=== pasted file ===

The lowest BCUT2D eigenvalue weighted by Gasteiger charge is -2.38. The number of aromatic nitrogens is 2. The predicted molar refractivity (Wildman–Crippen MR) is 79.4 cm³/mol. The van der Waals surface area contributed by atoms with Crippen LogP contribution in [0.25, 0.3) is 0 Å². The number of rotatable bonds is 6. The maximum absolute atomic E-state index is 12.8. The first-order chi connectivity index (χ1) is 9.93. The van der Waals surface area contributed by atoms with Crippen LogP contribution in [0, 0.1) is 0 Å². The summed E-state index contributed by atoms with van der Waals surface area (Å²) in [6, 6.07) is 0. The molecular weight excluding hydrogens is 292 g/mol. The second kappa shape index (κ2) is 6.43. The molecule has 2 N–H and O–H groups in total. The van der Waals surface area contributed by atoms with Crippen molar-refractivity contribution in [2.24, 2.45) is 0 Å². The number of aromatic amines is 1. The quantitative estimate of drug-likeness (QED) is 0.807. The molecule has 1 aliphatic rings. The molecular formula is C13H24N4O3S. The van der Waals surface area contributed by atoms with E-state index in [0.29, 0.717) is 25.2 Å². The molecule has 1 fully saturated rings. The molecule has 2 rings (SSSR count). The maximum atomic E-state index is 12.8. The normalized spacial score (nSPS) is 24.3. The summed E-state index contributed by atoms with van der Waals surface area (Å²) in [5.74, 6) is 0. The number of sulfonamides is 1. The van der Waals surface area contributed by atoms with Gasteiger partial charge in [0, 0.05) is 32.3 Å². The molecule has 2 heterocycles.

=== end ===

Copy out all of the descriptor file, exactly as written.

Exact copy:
The lowest BCUT2D eigenvalue weighted by Gasteiger charge is -2.38. The number of aromatic nitrogens is 2. The predicted molar refractivity (Wildman–Crippen MR) is 79.4 cm³/mol. The van der Waals surface area contributed by atoms with Crippen LogP contribution in [0.25, 0.3) is 0 Å². The number of rotatable bonds is 6. The maximum absolute atomic E-state index is 12.8. The first-order chi connectivity index (χ1) is 9.93. The van der Waals surface area contributed by atoms with Crippen LogP contribution in [0, 0.1) is 0 Å². The summed E-state index contributed by atoms with van der Waals surface area (Å²) in [6, 6.07) is 0. The molecular weight excluding hydrogens is 292 g/mol. The second kappa shape index (κ2) is 6.43. The molecule has 2 N–H and O–H groups in total. The van der Waals surface area contributed by atoms with Crippen molar-refractivity contribution in [2.24, 2.45) is 0 Å². The number of aromatic amines is 1. The quantitative estimate of drug-likeness (QED) is 0.807. The molecule has 1 aliphatic rings. The molecular formula is C13H24N4O3S. The van der Waals surface area contributed by atoms with E-state index in [0.29, 0.717) is 25.2 Å². The molecule has 1 fully saturated rings. The molecule has 2 rings (SSSR count). The maximum atomic E-state index is 12.8. The normalized spacial score (nSPS) is 24.3. The summed E-state index contributed by atoms with van der Waals surface area (Å²) in [5.74, 6) is 0. The number of sulfonamides is 1. The van der Waals surface area contributed by atoms with Gasteiger partial charge in [0, 0.05) is 32.3 Å². The molecule has 2 heterocycles.